Change Comes From Above
Why? In his book, A Passion for Leadership: Lessons on Change and Reform from Fifty Years of Public Service, Robert M. Gates states, “if a leader wants to inspire excellence, she must model it herself.”1 Reform comes from the top, not from middle management or subordinates. Subordinates will align with, conform to, and become participants in the culture that the leader creates. If a team owner is spontaneous and undisciplined, his or her team will also be undisciplined and suffer the consequences of inconsistent policy and inept processes.
How does this remind me of DevOps? Many corporate leaders may be thinking that a tool or set of DevOps tools will take them to DevOps nirvana, however, just as perennially subpar NFL teams hope that one good player will change their fortunes, so many companies look for a tool that will save them from themselves.
Why DevOps Tools Do Not Lead Reform
Tools do not lead reform, and this also counts for DevOps tools! Throughout my career, I have seen countless examples where six-figure software packages go unused at large corporations. The reasons for this vary and here are a few:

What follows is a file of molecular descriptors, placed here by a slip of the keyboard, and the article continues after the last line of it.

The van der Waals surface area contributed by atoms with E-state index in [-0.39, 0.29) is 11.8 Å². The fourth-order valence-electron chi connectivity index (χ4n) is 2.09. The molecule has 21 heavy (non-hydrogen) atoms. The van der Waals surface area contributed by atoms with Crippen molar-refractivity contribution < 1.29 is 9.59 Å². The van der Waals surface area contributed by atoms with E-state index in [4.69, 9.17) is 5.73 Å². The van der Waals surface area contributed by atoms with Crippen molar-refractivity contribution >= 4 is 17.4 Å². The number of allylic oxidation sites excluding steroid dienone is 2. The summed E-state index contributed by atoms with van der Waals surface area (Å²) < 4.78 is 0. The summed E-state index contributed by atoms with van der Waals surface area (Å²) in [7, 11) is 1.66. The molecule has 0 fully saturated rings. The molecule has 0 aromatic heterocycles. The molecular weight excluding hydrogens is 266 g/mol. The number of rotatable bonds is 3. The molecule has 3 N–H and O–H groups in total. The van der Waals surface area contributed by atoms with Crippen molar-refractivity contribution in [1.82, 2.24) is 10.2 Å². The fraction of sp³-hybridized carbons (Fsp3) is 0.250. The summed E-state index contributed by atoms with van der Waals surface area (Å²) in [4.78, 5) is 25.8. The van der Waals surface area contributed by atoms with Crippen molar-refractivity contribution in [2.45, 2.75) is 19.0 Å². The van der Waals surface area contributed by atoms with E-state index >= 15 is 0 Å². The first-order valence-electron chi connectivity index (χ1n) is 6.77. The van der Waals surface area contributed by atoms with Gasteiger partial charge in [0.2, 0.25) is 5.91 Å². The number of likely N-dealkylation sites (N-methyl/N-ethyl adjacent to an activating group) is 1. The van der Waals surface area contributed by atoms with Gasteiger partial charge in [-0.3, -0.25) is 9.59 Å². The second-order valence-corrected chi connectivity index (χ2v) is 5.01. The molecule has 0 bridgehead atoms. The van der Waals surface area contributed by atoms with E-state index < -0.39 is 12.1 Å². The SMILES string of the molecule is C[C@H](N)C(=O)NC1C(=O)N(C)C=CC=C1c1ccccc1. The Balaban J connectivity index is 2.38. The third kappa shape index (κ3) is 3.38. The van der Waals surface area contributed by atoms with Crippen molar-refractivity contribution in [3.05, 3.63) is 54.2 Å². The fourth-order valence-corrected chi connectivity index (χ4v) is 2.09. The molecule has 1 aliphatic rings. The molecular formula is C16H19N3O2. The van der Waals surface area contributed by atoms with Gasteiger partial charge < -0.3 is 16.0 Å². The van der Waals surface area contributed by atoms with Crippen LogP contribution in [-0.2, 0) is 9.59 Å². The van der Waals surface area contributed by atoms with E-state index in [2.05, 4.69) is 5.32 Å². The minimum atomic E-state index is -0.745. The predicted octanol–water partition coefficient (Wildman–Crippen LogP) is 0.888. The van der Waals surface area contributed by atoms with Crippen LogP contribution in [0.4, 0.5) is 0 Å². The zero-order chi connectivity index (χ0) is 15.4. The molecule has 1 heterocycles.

The list goes on and on. “People, not systems, implement an agenda for change.”2 Companies who have not embraced DevOps or who have unsuccessfully adopted it either have a dysfunctional culture or they are so big that bureaucratic processes inhibit the efforts of Continuous Delivery (CD) contributors.
Effective change requires effective leadership. Without executive leadership's willingness to change, mid-level IT professionals are limited, if not frustrated, in their efforts. It should go without saying that this frustration can lead to high employee turnover because it is human nature for everyone to feel like their time and effort is valued — that they have a purpose. Add to this quality-of-life concerns where so many organizations in today's 24/7 uptime technological world have employees suffering from HESS (Holidays, Evenings, Saturdays, Sundays) syndrome.